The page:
A wild ride through the life of Harris Glenn Milstead, AKA actor and drag icon Divine, I Am Divine packs a lot of information into a 90-minute documentary. The Jeffrey Schwarz film paints a portrait of an overweight, bullied kid from Baltimore who rose to infamy portraying “the filthiest person alive” in John Waters’ cult classic Pink Flamingos. Waters describes Divine as “Elizabeth Taylor gone insane” — and this is just one of the colorful and spot-on quotes about “Divy” from friends and fans.
Waters, Divine and their cohorts from Baltimore’s Dreamland Productions were to the 1970s what Warhol’s Factory was to the 1960s, producing outrageous underground films on a shoestring budget. Mercilessly teased at school, young Glenn took refuge in the company of other young Baltimore misfits and the underground gay community. After leading a double life in his late teens and early 20s, Divine finally told his parents he was gay. This revelation effectively ended his relationship with his parents for years.
Waters and young Divine lived down the block from each other as kids and struck up a friendship. Glenn wanted to be a movie star and budding auteur John gave him the perfect vehicles. Today’s CGI gross-outs pale in comparison to some of the low-budget mayhem from Waters and company The defining moment in Divine’s early career came when he ate dog feces in Pink Flamingos.
That scene alone cemented his place in film infamy. Divine’s onscreen persona was funny and terrifying at the same time. Viewers couldn’t take their eyes off this “cinematic terrorist,” as one of the interviewees describes him.
Pink Flamingos may have been Divine’s most highly publicized turn, but his other early roles in Waters’ movies were equally bizarre and funny. In Multiple Maniacs, Divine played a freak show proprietor raped by a giant lobster. As juvenile delinquent turned murderess Dawn Davenport in Female Trouble, Divine sports a Mohawk, dances in a bikini in a go-go bar (all 350ish pounds of him), and shoots an audience member as part of a nightclub act.
Off the set, Divy was generous, upbeat and a bit shy — and certainly lived life to the fullest (Shopping, pot and food were his favorite vices.) Divine branched out into music in the early 1980s as a disco star. He performed snarky comedy and dance routines in full costume that weighed up to 140 pounds. He toured the world, hung out at Studio 54 and partied with Elton John, Grace Jones and other stars of the day. Divine released four studio albums and toured the world selling out clubs, making videos — getting banned from the Top of the Pops along the way for “jiggling too much.” There’s plenty of archival and behind the scenes footage of Divine, Waters and the gang, with anecdotes about the origin of Divine’s distinctive make-up and his early days participating in Baltimore’s drag balls.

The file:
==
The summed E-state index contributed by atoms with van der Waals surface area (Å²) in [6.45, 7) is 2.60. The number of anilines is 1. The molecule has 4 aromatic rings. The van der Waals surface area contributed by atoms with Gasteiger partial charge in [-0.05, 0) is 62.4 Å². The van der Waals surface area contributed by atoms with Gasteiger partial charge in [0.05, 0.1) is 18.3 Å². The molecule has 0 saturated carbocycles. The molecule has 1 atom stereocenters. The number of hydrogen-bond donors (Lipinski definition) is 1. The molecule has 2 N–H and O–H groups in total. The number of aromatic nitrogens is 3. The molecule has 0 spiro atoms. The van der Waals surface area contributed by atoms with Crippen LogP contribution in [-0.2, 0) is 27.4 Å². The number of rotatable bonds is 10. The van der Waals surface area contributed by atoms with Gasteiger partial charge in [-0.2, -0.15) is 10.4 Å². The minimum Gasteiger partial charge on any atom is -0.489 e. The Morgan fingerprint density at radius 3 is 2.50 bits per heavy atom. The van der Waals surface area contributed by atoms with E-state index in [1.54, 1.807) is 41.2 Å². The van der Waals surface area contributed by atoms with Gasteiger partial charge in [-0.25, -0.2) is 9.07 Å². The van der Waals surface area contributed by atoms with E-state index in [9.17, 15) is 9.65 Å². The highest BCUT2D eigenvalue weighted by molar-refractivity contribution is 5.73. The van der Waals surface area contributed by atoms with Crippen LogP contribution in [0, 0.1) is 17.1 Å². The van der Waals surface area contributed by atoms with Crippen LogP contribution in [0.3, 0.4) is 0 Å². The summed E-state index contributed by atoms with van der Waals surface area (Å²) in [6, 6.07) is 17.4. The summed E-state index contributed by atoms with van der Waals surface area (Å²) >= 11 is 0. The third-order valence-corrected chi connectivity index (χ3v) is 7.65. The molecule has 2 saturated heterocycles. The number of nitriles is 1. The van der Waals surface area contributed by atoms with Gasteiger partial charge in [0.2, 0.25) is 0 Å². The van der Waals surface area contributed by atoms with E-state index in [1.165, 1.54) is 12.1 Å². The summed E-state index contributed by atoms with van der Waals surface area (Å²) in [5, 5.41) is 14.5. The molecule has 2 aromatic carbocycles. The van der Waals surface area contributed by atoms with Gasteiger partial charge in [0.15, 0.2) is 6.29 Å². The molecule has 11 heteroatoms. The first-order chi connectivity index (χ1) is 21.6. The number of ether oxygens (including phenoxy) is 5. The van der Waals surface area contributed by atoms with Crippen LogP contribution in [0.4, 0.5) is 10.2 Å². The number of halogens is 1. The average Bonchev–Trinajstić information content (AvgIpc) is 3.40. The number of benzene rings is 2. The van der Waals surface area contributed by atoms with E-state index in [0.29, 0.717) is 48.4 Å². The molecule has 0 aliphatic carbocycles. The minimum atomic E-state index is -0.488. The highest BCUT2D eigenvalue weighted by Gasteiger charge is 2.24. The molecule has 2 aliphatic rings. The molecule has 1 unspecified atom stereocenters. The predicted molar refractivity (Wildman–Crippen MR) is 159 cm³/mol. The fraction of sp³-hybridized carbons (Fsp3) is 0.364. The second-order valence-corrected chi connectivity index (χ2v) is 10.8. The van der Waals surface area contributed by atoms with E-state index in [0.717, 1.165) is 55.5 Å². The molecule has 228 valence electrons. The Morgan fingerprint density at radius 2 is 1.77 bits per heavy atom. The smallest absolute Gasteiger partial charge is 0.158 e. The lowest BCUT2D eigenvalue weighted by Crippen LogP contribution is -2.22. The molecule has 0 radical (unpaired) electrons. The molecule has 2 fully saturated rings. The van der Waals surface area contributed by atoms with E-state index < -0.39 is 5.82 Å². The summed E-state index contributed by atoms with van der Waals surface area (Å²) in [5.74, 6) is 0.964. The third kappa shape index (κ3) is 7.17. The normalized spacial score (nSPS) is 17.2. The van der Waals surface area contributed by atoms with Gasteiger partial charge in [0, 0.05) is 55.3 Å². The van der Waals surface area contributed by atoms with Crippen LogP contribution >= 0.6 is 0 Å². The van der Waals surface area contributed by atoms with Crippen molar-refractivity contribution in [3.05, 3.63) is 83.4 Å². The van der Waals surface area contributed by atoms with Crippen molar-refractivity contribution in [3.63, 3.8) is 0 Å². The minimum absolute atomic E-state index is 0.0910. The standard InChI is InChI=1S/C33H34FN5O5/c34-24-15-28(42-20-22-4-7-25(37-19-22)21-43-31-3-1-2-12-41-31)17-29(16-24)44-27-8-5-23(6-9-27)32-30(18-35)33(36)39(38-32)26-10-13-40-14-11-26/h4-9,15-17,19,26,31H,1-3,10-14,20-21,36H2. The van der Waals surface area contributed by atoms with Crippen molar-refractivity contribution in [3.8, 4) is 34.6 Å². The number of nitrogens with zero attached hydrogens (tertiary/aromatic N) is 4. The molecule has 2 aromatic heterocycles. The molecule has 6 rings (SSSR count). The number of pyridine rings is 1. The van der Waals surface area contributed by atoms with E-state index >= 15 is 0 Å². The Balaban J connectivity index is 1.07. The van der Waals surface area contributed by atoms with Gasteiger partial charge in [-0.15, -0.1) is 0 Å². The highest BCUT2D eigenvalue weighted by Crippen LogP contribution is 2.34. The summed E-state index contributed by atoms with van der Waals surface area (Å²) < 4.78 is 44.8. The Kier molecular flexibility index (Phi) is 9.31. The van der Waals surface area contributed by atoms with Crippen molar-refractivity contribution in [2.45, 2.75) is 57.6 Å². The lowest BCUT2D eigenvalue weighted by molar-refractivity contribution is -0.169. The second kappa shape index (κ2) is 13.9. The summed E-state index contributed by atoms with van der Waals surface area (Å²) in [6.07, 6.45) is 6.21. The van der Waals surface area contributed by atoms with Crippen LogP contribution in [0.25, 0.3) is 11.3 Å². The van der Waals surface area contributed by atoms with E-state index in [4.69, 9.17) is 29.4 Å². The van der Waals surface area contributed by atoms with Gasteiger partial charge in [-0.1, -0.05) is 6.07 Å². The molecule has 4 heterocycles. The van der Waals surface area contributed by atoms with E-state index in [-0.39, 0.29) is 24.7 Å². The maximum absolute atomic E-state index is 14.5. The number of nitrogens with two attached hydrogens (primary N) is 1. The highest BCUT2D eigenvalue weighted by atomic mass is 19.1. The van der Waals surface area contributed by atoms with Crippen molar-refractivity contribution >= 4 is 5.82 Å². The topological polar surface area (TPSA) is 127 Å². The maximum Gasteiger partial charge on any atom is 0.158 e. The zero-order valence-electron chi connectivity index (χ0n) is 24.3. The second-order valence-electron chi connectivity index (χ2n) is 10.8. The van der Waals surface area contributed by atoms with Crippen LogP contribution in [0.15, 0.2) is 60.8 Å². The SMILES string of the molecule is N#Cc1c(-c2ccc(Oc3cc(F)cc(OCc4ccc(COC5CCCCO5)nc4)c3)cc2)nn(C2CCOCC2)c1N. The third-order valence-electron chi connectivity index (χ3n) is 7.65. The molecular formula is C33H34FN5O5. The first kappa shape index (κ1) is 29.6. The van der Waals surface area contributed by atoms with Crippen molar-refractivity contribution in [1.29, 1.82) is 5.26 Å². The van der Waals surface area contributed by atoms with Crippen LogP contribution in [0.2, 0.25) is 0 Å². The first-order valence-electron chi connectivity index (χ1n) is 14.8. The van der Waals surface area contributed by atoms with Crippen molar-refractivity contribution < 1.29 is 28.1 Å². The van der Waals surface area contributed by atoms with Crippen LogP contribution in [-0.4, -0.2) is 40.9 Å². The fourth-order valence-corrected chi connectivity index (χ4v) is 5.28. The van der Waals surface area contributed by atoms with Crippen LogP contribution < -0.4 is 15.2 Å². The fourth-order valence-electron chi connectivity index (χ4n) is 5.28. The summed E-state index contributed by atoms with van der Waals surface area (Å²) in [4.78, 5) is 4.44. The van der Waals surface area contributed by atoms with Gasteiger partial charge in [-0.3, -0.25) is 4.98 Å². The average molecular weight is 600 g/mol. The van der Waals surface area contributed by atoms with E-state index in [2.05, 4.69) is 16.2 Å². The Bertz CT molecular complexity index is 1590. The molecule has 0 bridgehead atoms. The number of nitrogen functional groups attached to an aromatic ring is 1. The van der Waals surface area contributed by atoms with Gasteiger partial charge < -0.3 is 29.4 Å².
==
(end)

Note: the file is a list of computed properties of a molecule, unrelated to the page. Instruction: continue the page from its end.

Anxious to branch out into mainstream roles, Divine starred in two films with his childhood crush, Tab Hunter. In Polyester, he portrayed the vulnerable housewife Francine Fishpaw, and in the comic Western Lust in the Dust, filmed in Santa Fe, New Mexico, he played a woman of ill repute named Rosie Velez.
The latter film proved quite a challenge for the zaftig Divine due to Santa Fe’s hot weather and high elevation. Hairspray, a musical homage to Baltimore in the early 1960s, gave Waters and Divine their mainstream breakthroughs. The 1988 film co-starred Debbie Harry, Sonny Bono and Jerry Stiller, and Divine returned triumphant to Baltimore for the premiere. His portrayal of harried Baltimore housewife Edna Turnblad received great reviews and made Divine into a true mainstream movie star.
Toward the end of his career, Divine reunited with his estranged parents and became a doting son. His Mom Frances, who passed way in 2009, was his biggest fan. Divine challenged the public’s perception of what constituted a movie star. He transitioned from a cult figure into a comedic movie star even Grandma could love. Tragically, Divine passed away of a heart attack in his sleep the night before he was due to start filming a guest spot on the TV series Married with Children.
The interviewees in I Am Divine include John Waters, Divine’s co-stars Mary Vivian Pearce, Susan Lowe and Ricki Lake, his agent, record producer, mother Frances, high school girlfriend and members of San Francisco performance artists the Cockettes. The DVD bonus features includes commentary by Schwarz, Mink Stole and the film’s producer, as well as 15 minutes of deleted scenes.
Divine was much more than a drag queen: He was a character actor devoted to his craft. He introduced mainstream America to drag long before Boy George and RuPaul became household names. I Am Divine takes a comprehensive look at the person behind the phenomenon with compassion and a sense of humor.
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